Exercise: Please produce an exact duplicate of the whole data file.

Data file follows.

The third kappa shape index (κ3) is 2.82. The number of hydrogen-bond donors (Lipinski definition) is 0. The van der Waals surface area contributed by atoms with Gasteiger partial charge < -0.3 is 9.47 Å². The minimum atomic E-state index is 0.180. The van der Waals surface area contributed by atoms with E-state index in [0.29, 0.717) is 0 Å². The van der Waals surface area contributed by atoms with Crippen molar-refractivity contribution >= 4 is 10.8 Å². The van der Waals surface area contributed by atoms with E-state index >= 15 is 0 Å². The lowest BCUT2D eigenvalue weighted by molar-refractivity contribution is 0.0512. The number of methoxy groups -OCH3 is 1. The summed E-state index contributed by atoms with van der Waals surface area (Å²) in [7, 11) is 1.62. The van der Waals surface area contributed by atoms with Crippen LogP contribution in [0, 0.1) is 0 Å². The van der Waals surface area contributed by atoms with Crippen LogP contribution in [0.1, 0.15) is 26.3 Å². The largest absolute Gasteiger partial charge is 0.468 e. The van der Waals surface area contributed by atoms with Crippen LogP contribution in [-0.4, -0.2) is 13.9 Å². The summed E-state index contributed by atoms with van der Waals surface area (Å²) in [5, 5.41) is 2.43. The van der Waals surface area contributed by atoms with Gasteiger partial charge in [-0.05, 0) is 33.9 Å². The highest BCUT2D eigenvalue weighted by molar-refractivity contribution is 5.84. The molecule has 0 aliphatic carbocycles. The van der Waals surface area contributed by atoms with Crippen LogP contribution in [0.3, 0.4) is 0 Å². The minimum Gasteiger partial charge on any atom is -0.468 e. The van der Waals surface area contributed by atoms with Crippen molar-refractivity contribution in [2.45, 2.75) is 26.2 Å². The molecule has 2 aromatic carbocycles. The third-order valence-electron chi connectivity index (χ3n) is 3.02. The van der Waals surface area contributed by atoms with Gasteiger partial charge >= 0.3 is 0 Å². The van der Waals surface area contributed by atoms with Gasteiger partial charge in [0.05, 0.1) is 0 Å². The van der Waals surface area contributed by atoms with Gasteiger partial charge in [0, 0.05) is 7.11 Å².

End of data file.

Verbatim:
The third kappa shape index (κ3) is 2.82. The number of hydrogen-bond donors (Lipinski definition) is 0. The van der Waals surface area contributed by atoms with Gasteiger partial charge < -0.3 is 9.47 Å². The minimum atomic E-state index is 0.180. The van der Waals surface area contributed by atoms with E-state index in [0.29, 0.717) is 0 Å². The van der Waals surface area contributed by atoms with Crippen molar-refractivity contribution >= 4 is 10.8 Å². The van der Waals surface area contributed by atoms with E-state index >= 15 is 0 Å². The lowest BCUT2D eigenvalue weighted by molar-refractivity contribution is 0.0512. The number of methoxy groups -OCH3 is 1. The summed E-state index contributed by atoms with van der Waals surface area (Å²) in [7, 11) is 1.62. The van der Waals surface area contributed by atoms with Crippen LogP contribution in [0, 0.1) is 0 Å². The van der Waals surface area contributed by atoms with Crippen LogP contribution in [0.1, 0.15) is 26.3 Å². The largest absolute Gasteiger partial charge is 0.468 e. The van der Waals surface area contributed by atoms with Crippen LogP contribution in [-0.4, -0.2) is 13.9 Å². The summed E-state index contributed by atoms with van der Waals surface area (Å²) in [5, 5.41) is 2.43. The van der Waals surface area contributed by atoms with Gasteiger partial charge in [-0.05, 0) is 33.9 Å². The highest BCUT2D eigenvalue weighted by molar-refractivity contribution is 5.84. The molecule has 0 aliphatic carbocycles. The van der Waals surface area contributed by atoms with Crippen LogP contribution in [0.3, 0.4) is 0 Å². The minimum Gasteiger partial charge on any atom is -0.468 e. The van der Waals surface area contributed by atoms with Crippen molar-refractivity contribution in [2.45, 2.75) is 26.2 Å². The molecule has 2 aromatic carbocycles. The third-order valence-electron chi connectivity index (χ3n) is 3.02. The van der Waals surface area contributed by atoms with Gasteiger partial charge >= 0.3 is 0 Å². The van der Waals surface area contributed by atoms with Gasteiger partial charge in [0.05, 0.1) is 0 Å². The van der Waals surface area contributed by atoms with Gasteiger partial charge in [0, 0.05) is 7.11 Å².